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June 30th, 2015

Productivity_Jun17_AIn today’s fast-paced business environment, business productivity has never been more imperative for keeping up with the competition and boosting opportunities to stay ahead. But the fact is that many of the tips you read about simply don’t work, and they could even make things worse by actually lowering your productivity. With that in mind, let’s take a look at four productivity myths that you should avoid.

Don’t check email first thing in the morning

What’s wrong with this when it sounds like such a good tip? Well, reading and responding to email can derail your entire morning. Your ten minutes spent reviewing emails turns into half an hour, and suddenly you’re late for work. And in many industries you simply won’t have the time in the morning to go through every single email and find out what has been happening overnight.

The fix

You should check your email first thing in the morning but make sure not to respond unless it will take you less than a minute. Something that requires a simple “yes” or “no”, or that can be forwarded to someone who can take care of it for you, is fine. But for anything else that requires research or a longer response, mark the email as “unread” and go back to it later when you have more time. You can also add it to your to-do list so you’ll be sure to check it later. Skimming emails in the morning is a particularly good use of commuting time even if you can’t respond right away, plus it can help you prepare for your day by giving you an idea of what lies ahead.

Tackle the hardest task first

While this sounds reasonable, in most cases your hardest task can really set you back time-wise. Plus, without proper planning in terms of the time, resources and energy you need for it, tackling the hardest job first might end up deflating your hopes of a productive day.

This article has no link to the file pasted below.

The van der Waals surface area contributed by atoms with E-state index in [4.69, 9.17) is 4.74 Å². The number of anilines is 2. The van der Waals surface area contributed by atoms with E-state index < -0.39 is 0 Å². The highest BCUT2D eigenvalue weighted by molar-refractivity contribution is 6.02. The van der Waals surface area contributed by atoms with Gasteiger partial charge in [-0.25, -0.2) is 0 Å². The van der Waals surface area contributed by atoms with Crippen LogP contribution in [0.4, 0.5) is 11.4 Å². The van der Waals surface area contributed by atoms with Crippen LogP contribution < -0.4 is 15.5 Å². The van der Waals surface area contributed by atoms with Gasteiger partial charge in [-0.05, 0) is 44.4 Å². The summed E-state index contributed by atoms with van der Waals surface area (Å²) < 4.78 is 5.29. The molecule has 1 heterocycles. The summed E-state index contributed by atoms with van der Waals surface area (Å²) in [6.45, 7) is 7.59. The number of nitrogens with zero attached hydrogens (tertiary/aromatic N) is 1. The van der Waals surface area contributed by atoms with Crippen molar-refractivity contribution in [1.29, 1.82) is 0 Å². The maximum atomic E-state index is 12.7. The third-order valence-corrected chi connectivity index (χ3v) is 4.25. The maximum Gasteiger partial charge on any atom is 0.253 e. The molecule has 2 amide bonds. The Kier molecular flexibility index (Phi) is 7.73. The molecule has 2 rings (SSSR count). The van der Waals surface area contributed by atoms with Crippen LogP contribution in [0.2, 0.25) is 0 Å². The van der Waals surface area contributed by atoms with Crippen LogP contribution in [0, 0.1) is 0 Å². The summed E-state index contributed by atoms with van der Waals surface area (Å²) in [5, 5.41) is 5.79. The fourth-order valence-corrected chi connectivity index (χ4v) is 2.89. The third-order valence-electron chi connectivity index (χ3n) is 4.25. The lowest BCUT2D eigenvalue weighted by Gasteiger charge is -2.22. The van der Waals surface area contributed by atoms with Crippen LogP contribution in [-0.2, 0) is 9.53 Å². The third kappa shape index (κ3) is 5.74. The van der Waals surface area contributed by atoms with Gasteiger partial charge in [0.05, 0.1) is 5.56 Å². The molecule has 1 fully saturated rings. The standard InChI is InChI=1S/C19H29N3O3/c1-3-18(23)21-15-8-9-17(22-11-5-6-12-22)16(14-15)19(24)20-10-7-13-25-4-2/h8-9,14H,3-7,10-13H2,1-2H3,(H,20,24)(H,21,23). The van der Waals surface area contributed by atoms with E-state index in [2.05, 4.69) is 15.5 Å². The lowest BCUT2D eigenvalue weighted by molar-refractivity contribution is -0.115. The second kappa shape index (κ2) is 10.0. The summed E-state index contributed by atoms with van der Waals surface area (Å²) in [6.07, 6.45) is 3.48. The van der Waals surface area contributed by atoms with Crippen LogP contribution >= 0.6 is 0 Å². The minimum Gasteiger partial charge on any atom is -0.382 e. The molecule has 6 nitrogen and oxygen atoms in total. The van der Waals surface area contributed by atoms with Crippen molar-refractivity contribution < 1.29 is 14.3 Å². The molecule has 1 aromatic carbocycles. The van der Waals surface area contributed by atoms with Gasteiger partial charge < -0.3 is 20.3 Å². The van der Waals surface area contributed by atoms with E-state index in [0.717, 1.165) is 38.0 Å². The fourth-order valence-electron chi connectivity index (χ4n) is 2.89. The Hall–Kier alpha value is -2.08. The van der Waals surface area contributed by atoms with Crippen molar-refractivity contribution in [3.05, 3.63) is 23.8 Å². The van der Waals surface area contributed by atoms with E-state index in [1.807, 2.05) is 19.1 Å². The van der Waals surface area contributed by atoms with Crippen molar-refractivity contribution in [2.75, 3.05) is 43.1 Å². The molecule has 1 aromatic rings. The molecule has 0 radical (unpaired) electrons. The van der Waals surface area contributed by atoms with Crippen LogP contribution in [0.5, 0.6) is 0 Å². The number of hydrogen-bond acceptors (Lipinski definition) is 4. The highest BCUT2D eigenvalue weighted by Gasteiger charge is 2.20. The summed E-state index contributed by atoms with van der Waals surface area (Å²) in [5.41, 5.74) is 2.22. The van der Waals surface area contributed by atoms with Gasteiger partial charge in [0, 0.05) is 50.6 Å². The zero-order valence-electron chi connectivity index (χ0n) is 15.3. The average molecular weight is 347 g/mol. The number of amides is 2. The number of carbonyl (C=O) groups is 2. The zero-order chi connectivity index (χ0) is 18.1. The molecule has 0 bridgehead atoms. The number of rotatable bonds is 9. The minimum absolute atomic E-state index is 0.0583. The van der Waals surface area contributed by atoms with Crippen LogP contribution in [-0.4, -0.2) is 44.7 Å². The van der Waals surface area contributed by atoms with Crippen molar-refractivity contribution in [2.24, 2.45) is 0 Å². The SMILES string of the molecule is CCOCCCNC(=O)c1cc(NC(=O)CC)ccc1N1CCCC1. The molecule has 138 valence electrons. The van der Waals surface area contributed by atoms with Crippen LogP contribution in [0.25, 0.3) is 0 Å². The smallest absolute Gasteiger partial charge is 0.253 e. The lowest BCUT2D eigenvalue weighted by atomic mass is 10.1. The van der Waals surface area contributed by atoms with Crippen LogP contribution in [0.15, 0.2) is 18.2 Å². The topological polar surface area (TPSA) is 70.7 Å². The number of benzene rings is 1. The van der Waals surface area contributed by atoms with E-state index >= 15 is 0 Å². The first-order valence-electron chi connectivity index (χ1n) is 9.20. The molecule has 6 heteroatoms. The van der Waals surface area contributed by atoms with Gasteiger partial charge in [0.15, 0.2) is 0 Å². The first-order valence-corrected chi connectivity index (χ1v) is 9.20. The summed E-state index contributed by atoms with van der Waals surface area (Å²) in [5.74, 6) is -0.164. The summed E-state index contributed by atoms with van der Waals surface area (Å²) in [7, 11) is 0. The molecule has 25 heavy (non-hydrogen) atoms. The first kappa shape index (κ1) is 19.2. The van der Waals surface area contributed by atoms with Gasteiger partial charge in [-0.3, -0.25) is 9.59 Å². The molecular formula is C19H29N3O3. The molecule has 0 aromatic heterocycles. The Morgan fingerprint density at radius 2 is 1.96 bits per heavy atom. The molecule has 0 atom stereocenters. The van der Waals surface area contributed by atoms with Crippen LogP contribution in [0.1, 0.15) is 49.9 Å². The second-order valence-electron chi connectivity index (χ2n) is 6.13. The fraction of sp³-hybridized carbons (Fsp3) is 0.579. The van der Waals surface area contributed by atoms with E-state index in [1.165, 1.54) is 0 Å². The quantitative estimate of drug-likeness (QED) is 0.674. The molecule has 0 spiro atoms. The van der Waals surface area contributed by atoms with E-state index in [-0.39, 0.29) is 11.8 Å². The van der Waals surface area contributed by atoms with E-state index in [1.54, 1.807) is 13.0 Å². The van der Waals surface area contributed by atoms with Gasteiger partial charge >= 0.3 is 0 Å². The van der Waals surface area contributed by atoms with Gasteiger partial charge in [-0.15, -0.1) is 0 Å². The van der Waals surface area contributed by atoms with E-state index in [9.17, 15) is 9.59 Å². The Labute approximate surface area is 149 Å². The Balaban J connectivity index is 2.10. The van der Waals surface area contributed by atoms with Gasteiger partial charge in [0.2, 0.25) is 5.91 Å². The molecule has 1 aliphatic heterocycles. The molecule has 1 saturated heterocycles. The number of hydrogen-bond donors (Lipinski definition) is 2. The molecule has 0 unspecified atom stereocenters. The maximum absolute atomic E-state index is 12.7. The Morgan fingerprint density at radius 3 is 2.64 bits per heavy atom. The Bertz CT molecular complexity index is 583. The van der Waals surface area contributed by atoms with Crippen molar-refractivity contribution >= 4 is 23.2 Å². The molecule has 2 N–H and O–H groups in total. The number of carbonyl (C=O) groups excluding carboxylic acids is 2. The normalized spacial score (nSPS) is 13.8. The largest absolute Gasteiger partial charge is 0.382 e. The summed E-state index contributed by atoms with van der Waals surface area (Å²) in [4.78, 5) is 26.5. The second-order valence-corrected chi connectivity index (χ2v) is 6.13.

The fix

Instead of starting the day with your most difficult task, build your confidence by starting with something smaller and easier. Simpler tasks will help get your momentum going and ease you into a productive mode. You could also cut that difficult project into smaller bite-sized to-dos, so you can tackle them individually without burning out.

Make one to-do list for everything

While it’s a good idea to get everything out of your head and down onto paper, having just one go-to list for all the things you need to get done is a huge mistake. Why? It can be quite the headache to pick tasks off a never-ending list. Once you see that long list, you’re more likely to be demotivated before you even get started on a task.

The fix

Write everything you need to do onto a list, then rewrite your list into specific, actionable tasks. Break your lists up into a work list, home list, side project list and so on. Having multiple lists that detail the specifics of what you need to do makes it easier for your brain to digest all this information, instead of having to wade through numerous things that you can’t possibly do all at the same time. Keeping your lists separate will help you stay focused on what really needs to get done first.

Stop multitasking